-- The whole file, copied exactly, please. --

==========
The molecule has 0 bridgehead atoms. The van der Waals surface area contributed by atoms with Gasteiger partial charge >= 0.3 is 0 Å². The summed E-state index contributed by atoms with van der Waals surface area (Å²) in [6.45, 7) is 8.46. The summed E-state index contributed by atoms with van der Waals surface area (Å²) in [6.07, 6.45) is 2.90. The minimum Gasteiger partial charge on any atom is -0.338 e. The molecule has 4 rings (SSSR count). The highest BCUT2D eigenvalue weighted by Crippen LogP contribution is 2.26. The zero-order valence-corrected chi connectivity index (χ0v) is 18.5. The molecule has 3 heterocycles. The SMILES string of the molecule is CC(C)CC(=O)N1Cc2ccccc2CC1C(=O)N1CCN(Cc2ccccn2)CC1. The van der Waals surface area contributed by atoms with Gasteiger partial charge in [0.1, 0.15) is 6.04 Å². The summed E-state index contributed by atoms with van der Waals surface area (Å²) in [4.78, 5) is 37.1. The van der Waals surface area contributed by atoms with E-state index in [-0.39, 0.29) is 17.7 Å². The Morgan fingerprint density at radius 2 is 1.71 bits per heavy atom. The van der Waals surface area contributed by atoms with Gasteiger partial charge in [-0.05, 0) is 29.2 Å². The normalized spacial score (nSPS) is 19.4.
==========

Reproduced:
The molecule has 0 bridgehead atoms. The van der Waals surface area contributed by atoms with Gasteiger partial charge >= 0.3 is 0 Å². The summed E-state index contributed by atoms with van der Waals surface area (Å²) in [6.45, 7) is 8.46. The summed E-state index contributed by atoms with van der Waals surface area (Å²) in [6.07, 6.45) is 2.90. The minimum Gasteiger partial charge on any atom is -0.338 e. The molecule has 4 rings (SSSR count). The highest BCUT2D eigenvalue weighted by Crippen LogP contribution is 2.26. The zero-order valence-corrected chi connectivity index (χ0v) is 18.5. The molecule has 3 heterocycles. The SMILES string of the molecule is CC(C)CC(=O)N1Cc2ccccc2CC1C(=O)N1CCN(Cc2ccccn2)CC1. The van der Waals surface area contributed by atoms with Gasteiger partial charge in [0.1, 0.15) is 6.04 Å². The summed E-state index contributed by atoms with van der Waals surface area (Å²) in [4.78, 5) is 37.1. The van der Waals surface area contributed by atoms with E-state index in [-0.39, 0.29) is 17.7 Å². The Morgan fingerprint density at radius 2 is 1.71 bits per heavy atom. The van der Waals surface area contributed by atoms with Gasteiger partial charge in [-0.05, 0) is 29.2 Å². The normalized spacial score (nSPS) is 19.4.